It has all the makings of a fairy tale: something beautiful, fragile and irreplaceable, saved from destruction by a painter with a vision. Earlier this year, the crumbling edifice of La Maison Rose, perhaps Beirut’s most iconic Ottoman villa, was brought to international attention after British painter Tom Young held an exhibition there, opening it up to the public for the first time in its nearly 150-year history. The overwhelming response helped convince the new owner, a property developer, to restore the mansion and turn it into a museum.
The story stimulated debate about the status of Lebanon’s vanishing architectural heritage. But La Maison Rose is simply the latest in a line of historical houses that have found new leases of life as cultural spaces.
BEIRUT: Archaeological museums are a bit like buses, it seems. You wait ages and then two come along at once. At the Venice Architecture Biennale this summer are plans for an archeological museum, designed by Lebanese firm GM Architects. The curator, Rem Koolhaas, invited the firm to present a project on the theme of “Fundamentals,” for his exhibition “Time Space Existence,” now up at Venice’s Palazzo Bembo.
“I had the option of showing one of my [existing] projects or trying to think out of the box and create something from scratch,” GM founder Galal Mahmoud told The Daily Star. “We thought, ‘We’re not going to show a hotel in the biennale. It’s ridiculous. Let’s be architects and try and think of something that’s beneficial to Lebanon.’” Continue reading →
TRIPOLI: As we drive slowly across the paved walkways of the Rashid Karami Tripoli International Fair, tires crushing the weeds that have sprouted between the regimented slabs of stone, a pack of six large wild dogs comes bounding out from the shelter of a derelict concrete construction, barking furiously. The virulent weeds and wild animals that are gradually encroaching on this surreal space are just two of the signs that the site is gradually returning to nature.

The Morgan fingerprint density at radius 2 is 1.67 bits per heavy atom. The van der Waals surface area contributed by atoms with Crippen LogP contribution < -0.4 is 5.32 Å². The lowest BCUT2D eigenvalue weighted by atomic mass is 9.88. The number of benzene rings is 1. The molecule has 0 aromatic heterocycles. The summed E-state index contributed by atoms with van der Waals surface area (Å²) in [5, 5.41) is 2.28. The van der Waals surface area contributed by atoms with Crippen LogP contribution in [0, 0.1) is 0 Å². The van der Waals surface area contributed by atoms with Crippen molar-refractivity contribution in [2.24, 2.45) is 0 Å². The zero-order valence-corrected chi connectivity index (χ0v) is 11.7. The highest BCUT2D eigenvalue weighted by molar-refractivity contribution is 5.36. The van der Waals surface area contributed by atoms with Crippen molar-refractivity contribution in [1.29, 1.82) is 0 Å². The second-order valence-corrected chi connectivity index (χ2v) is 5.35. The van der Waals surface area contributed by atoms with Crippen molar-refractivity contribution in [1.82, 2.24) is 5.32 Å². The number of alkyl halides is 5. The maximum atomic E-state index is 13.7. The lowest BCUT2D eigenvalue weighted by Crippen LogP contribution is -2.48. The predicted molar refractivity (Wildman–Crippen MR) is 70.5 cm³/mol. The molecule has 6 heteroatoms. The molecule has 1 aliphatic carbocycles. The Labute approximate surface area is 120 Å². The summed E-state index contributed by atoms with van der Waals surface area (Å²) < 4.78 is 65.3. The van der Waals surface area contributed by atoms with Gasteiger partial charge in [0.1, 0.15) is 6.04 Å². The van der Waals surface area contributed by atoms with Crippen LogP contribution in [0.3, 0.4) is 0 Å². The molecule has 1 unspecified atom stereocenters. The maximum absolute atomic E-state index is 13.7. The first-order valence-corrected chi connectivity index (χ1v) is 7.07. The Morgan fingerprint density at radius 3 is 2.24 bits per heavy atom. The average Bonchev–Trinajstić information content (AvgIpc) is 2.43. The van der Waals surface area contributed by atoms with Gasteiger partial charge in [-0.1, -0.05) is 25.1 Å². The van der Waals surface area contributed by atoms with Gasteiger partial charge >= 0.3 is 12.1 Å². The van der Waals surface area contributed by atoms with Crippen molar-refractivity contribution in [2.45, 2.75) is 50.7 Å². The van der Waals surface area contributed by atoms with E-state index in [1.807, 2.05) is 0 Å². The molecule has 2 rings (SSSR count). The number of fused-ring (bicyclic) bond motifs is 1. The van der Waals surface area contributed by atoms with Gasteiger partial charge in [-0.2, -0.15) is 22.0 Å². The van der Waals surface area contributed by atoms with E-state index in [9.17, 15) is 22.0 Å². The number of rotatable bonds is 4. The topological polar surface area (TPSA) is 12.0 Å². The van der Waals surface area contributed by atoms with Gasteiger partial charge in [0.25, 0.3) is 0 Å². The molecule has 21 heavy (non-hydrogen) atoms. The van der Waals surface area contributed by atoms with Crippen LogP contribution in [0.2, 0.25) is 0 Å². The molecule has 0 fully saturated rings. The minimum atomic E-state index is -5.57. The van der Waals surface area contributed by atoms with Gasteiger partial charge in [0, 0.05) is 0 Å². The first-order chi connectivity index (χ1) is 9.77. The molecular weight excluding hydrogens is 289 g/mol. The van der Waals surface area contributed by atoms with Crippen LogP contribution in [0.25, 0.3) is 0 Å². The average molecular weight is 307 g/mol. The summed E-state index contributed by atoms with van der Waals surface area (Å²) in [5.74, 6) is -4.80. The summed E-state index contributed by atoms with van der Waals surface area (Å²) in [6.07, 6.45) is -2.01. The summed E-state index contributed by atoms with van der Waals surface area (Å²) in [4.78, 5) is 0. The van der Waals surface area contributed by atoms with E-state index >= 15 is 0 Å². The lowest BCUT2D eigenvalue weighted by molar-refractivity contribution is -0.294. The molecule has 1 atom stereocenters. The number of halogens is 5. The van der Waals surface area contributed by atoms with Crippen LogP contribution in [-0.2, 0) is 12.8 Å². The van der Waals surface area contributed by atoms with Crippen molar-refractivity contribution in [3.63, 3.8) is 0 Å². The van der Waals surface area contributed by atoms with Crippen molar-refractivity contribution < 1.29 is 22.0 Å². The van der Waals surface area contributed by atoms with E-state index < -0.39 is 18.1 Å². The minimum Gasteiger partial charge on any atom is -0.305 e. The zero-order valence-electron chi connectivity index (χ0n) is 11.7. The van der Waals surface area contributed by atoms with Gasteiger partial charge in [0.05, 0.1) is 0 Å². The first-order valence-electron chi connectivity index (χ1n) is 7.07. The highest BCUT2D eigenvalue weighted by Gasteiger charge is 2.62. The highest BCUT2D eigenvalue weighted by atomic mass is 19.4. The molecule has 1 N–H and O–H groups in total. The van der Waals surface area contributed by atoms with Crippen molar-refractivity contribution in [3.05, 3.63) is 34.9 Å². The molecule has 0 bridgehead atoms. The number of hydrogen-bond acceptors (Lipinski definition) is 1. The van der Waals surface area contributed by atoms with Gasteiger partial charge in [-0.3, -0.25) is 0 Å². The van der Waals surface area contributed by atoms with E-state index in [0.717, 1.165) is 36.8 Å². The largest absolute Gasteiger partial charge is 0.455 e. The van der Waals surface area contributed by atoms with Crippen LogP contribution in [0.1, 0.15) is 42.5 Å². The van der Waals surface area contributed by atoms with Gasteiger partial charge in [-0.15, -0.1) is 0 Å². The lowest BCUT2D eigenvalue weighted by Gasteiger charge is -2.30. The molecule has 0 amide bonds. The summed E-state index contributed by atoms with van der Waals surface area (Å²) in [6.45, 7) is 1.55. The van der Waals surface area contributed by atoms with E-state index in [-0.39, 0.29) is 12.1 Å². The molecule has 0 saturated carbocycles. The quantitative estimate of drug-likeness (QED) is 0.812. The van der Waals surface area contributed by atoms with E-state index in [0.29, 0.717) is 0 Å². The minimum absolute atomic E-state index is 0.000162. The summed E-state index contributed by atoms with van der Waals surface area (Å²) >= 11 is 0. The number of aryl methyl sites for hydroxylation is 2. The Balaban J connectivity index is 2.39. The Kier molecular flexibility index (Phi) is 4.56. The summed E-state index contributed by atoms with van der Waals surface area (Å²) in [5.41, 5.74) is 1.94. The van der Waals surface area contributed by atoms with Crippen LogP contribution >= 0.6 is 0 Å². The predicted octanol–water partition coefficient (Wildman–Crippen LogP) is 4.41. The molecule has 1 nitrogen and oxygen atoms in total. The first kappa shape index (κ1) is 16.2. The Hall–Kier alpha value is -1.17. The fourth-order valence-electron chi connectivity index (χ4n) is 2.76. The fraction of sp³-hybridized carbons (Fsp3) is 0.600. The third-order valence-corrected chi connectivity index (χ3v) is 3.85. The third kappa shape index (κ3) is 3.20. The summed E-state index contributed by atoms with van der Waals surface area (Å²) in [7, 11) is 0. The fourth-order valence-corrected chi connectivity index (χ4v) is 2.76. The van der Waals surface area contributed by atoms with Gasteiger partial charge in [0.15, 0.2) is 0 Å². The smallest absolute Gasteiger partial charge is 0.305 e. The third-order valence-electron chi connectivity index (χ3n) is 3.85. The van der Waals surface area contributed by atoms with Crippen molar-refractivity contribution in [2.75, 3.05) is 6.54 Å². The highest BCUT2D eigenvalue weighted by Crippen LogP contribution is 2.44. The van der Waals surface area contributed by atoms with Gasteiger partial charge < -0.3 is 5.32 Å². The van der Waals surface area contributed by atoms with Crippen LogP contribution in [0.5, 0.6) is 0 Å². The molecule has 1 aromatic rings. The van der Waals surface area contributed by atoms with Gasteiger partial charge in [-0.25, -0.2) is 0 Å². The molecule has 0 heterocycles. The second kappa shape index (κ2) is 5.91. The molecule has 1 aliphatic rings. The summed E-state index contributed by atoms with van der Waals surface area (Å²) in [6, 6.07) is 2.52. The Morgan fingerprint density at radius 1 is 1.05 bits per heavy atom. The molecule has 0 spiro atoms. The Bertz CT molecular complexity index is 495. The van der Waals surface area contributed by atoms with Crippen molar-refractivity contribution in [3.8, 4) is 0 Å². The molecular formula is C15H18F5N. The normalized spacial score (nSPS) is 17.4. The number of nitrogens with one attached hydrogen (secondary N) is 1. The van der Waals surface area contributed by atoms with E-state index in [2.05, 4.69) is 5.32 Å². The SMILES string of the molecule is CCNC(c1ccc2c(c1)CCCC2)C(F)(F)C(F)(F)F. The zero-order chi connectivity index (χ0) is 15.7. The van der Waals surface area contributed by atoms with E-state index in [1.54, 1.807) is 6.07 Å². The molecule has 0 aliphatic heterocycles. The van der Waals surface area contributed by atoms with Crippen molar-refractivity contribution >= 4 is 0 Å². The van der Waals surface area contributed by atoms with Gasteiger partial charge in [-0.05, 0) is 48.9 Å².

The Tripoli International Fair was conceived in the wake of Lebanon’s 1958 civil conflict, one of two grand projects dreamed up by then-President Camille Chamoun to unite citizens and discourage sectarian divisions. The fair was originally slated for Beirut, explains architect and urban planner Mousbah Rajab, but Tripoli’s residents protested and when Fouad Chehab came to power plans for the fair were shifted to the country’s second city.
“Before Lebanese independence, Tripoli used to have many networks with Syrian cities and trade with the whole region,” Rajab explains. “When independence came … these networks were cut and Tripoli was obliged to reinvent its structure and its economy, so the idea of the fair, for the Tripolitans, was the equivalent of everything before independence.” Continue reading →
BEIRUT: For years, a startling statistic about Middle East literacy has made the rounds. On average, it suggests, Arabs spend six minutes a year reading – about six pages. This vague figure has been attributed to UNESCO, the Arab Thought Foundation and UNDP, but the source of the figure remains unknown. A 2007 study by the Next Page Foundation “What Arabs Read: A Pan-Arab Survey on Readership,” uncovered quite different results. Of the 1,000 Lebanese polled, 44 percent spent an average of 31 minutes a day perusing newspapers and magazines and 50 minutes a day reading online. They spent an average of 49 minutes about 12 days each month reading books.
Najwa Sahmarani was shocked when she read the six-minute stat in a 2011 Arab Thought Foundation report. A passionate advocate of reading for pleasure, she decided to do some research of her own. The Tripoli-based entrepreneur polled 550 students and young professionals resident in the northern city – half through an online survey spread via social media, the other half in person at the Tripoli Book Fair.
She asked respondents the last time they’d finished a book, whether fiction or nonfiction, for pleasure.
“Seventy percent chose the answers either: ‘I’ve never finished a book’ or ‘Before last year,’” Sahmarani recalls. Another 44 percent said they’d read more if part of a reading club or literary community, had easier access to books or received guidance on what to read. Continue reading →
BEIRUT: As we troop awkwardly through the narrow streets of Khandaq al-Ghamiq, our guide gestures to the decaying facade of a once-stunning building.